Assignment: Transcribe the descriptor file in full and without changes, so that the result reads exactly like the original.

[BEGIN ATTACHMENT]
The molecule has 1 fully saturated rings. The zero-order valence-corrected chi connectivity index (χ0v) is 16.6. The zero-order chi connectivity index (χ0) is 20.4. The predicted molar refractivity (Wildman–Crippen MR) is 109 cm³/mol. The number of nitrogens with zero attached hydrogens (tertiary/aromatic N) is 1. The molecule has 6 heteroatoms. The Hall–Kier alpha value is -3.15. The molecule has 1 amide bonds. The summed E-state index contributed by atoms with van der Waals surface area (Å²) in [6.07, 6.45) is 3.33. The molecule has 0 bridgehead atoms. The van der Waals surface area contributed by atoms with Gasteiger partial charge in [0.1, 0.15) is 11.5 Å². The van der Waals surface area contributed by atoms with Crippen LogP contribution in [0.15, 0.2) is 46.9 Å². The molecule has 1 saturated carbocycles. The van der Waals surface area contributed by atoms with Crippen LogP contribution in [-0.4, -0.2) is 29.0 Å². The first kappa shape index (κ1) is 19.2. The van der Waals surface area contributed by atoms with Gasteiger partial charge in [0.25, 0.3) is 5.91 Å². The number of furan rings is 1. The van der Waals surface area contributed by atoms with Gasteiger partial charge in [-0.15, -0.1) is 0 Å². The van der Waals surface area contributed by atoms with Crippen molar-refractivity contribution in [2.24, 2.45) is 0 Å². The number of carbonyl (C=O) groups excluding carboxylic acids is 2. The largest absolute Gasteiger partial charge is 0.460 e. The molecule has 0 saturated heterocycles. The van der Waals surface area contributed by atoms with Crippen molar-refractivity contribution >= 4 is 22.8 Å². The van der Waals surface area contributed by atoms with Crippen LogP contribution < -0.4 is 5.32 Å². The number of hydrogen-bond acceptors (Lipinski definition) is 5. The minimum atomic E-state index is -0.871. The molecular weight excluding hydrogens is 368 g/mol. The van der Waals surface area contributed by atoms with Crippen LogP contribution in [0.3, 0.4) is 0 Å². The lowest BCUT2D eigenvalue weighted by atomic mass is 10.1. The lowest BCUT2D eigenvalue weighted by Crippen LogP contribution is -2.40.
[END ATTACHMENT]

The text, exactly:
The molecule has 1 fully saturated rings. The zero-order valence-corrected chi connectivity index (χ0v) is 16.6. The zero-order chi connectivity index (χ0) is 20.4. The predicted molar refractivity (Wildman–Crippen MR) is 109 cm³/mol. The number of nitrogens with zero attached hydrogens (tertiary/aromatic N) is 1. The molecule has 6 heteroatoms. The Hall–Kier alpha value is -3.15. The molecule has 1 amide bonds. The summed E-state index contributed by atoms with van der Waals surface area (Å²) in [6.07, 6.45) is 3.33. The molecule has 0 bridgehead atoms. The van der Waals surface area contributed by atoms with Gasteiger partial charge in [0.1, 0.15) is 11.5 Å². The van der Waals surface area contributed by atoms with Crippen LogP contribution in [0.15, 0.2) is 46.9 Å². The molecule has 1 saturated carbocycles. The van der Waals surface area contributed by atoms with Crippen LogP contribution in [-0.4, -0.2) is 29.0 Å². The first kappa shape index (κ1) is 19.2. The van der Waals surface area contributed by atoms with Gasteiger partial charge in [0.25, 0.3) is 5.91 Å². The number of furan rings is 1. The van der Waals surface area contributed by atoms with Gasteiger partial charge in [-0.15, -0.1) is 0 Å². The van der Waals surface area contributed by atoms with Crippen molar-refractivity contribution in [2.24, 2.45) is 0 Å². The number of carbonyl (C=O) groups excluding carboxylic acids is 2. The largest absolute Gasteiger partial charge is 0.460 e. The molecule has 0 saturated heterocycles. The van der Waals surface area contributed by atoms with Crippen molar-refractivity contribution >= 4 is 22.8 Å². The van der Waals surface area contributed by atoms with Crippen LogP contribution < -0.4 is 5.32 Å². The number of hydrogen-bond acceptors (Lipinski definition) is 5. The minimum atomic E-state index is -0.871. The molecular weight excluding hydrogens is 368 g/mol. The van der Waals surface area contributed by atoms with Crippen LogP contribution in [0.3, 0.4) is 0 Å². The lowest BCUT2D eigenvalue weighted by atomic mass is 10.1. The lowest BCUT2D eigenvalue weighted by Crippen LogP contribution is -2.40.